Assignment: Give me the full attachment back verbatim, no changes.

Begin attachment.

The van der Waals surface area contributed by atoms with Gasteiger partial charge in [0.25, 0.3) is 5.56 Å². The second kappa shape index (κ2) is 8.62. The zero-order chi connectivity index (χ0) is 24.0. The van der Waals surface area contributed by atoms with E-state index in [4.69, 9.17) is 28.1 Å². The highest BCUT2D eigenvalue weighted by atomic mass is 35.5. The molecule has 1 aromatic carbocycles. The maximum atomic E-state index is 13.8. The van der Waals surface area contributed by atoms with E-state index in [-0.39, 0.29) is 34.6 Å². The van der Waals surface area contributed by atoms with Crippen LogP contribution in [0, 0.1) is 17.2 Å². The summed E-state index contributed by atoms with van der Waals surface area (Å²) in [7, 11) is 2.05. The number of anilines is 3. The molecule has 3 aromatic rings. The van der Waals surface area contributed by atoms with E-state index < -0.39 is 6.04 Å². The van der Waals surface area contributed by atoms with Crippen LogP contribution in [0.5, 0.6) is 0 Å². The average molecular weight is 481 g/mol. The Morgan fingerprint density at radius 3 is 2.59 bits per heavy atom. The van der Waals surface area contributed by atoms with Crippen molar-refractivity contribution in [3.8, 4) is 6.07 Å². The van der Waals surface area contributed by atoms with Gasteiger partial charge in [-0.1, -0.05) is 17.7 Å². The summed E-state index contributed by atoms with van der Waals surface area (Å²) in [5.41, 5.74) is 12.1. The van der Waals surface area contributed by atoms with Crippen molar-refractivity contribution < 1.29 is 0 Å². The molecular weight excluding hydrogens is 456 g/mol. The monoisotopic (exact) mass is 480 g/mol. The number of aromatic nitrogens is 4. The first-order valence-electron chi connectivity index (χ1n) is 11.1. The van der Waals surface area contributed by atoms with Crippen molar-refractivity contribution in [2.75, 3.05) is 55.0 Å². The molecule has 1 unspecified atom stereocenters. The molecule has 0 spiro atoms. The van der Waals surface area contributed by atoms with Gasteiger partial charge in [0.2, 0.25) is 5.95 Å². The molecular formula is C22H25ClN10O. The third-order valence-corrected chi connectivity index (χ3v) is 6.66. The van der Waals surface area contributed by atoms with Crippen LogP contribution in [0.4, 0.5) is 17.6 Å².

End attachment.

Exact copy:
The van der Waals surface area contributed by atoms with Gasteiger partial charge in [0.25, 0.3) is 5.56 Å². The second kappa shape index (κ2) is 8.62. The zero-order chi connectivity index (χ0) is 24.0. The van der Waals surface area contributed by atoms with E-state index in [4.69, 9.17) is 28.1 Å². The highest BCUT2D eigenvalue weighted by atomic mass is 35.5. The molecule has 1 aromatic carbocycles. The maximum atomic E-state index is 13.8. The van der Waals surface area contributed by atoms with E-state index in [-0.39, 0.29) is 34.6 Å². The van der Waals surface area contributed by atoms with Crippen LogP contribution in [0, 0.1) is 17.2 Å². The summed E-state index contributed by atoms with van der Waals surface area (Å²) in [7, 11) is 2.05. The number of anilines is 3. The molecule has 3 aromatic rings. The van der Waals surface area contributed by atoms with E-state index < -0.39 is 6.04 Å². The van der Waals surface area contributed by atoms with Crippen LogP contribution in [0.5, 0.6) is 0 Å². The average molecular weight is 481 g/mol. The Morgan fingerprint density at radius 3 is 2.59 bits per heavy atom. The van der Waals surface area contributed by atoms with Crippen molar-refractivity contribution in [3.8, 4) is 6.07 Å². The van der Waals surface area contributed by atoms with Gasteiger partial charge in [-0.1, -0.05) is 17.7 Å². The summed E-state index contributed by atoms with van der Waals surface area (Å²) in [5.41, 5.74) is 12.1. The van der Waals surface area contributed by atoms with Crippen molar-refractivity contribution < 1.29 is 0 Å². The molecular weight excluding hydrogens is 456 g/mol. The monoisotopic (exact) mass is 480 g/mol. The number of aromatic nitrogens is 4. The first-order valence-electron chi connectivity index (χ1n) is 11.1. The van der Waals surface area contributed by atoms with Crippen molar-refractivity contribution in [2.75, 3.05) is 55.0 Å². The molecule has 1 unspecified atom stereocenters. The molecule has 0 spiro atoms. The van der Waals surface area contributed by atoms with Gasteiger partial charge in [0.2, 0.25) is 5.95 Å². The molecular formula is C22H25ClN10O. The third-order valence-corrected chi connectivity index (χ3v) is 6.66. The van der Waals surface area contributed by atoms with Crippen LogP contribution in [0.4, 0.5) is 17.6 Å².